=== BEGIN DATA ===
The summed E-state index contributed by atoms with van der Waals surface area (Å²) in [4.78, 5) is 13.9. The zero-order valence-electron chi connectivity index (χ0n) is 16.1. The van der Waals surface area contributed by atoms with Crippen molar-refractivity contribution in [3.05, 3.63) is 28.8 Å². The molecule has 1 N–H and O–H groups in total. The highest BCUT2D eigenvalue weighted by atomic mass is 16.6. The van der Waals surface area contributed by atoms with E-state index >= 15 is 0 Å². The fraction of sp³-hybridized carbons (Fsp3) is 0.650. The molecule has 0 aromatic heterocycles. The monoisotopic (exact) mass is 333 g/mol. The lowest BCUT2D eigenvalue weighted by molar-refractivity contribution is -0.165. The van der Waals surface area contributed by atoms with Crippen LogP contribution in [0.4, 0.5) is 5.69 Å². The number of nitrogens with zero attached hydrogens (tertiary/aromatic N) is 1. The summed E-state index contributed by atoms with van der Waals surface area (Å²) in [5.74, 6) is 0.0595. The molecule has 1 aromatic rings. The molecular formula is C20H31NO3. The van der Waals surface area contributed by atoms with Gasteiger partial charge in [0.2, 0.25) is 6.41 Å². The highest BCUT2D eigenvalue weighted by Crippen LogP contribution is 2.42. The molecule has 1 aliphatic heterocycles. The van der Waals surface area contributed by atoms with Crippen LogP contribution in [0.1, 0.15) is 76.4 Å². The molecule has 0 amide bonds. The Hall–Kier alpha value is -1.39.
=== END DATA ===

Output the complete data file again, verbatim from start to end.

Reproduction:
The summed E-state index contributed by atoms with van der Waals surface area (Å²) in [4.78, 5) is 13.9. The zero-order valence-electron chi connectivity index (χ0n) is 16.1. The van der Waals surface area contributed by atoms with Crippen molar-refractivity contribution in [3.05, 3.63) is 28.8 Å². The molecule has 1 N–H and O–H groups in total. The highest BCUT2D eigenvalue weighted by atomic mass is 16.6. The van der Waals surface area contributed by atoms with E-state index >= 15 is 0 Å². The fraction of sp³-hybridized carbons (Fsp3) is 0.650. The molecule has 0 aromatic heterocycles. The monoisotopic (exact) mass is 333 g/mol. The lowest BCUT2D eigenvalue weighted by molar-refractivity contribution is -0.165. The van der Waals surface area contributed by atoms with Crippen LogP contribution in [0.4, 0.5) is 5.69 Å². The number of nitrogens with zero attached hydrogens (tertiary/aromatic N) is 1. The summed E-state index contributed by atoms with van der Waals surface area (Å²) in [5.74, 6) is 0.0595. The molecule has 1 aromatic rings. The molecular formula is C20H31NO3. The van der Waals surface area contributed by atoms with Gasteiger partial charge in [0.2, 0.25) is 6.41 Å². The highest BCUT2D eigenvalue weighted by Crippen LogP contribution is 2.42. The molecule has 1 aliphatic heterocycles. The van der Waals surface area contributed by atoms with Crippen LogP contribution in [0.1, 0.15) is 76.4 Å². The molecule has 0 amide bonds. The Hall–Kier alpha value is -1.39.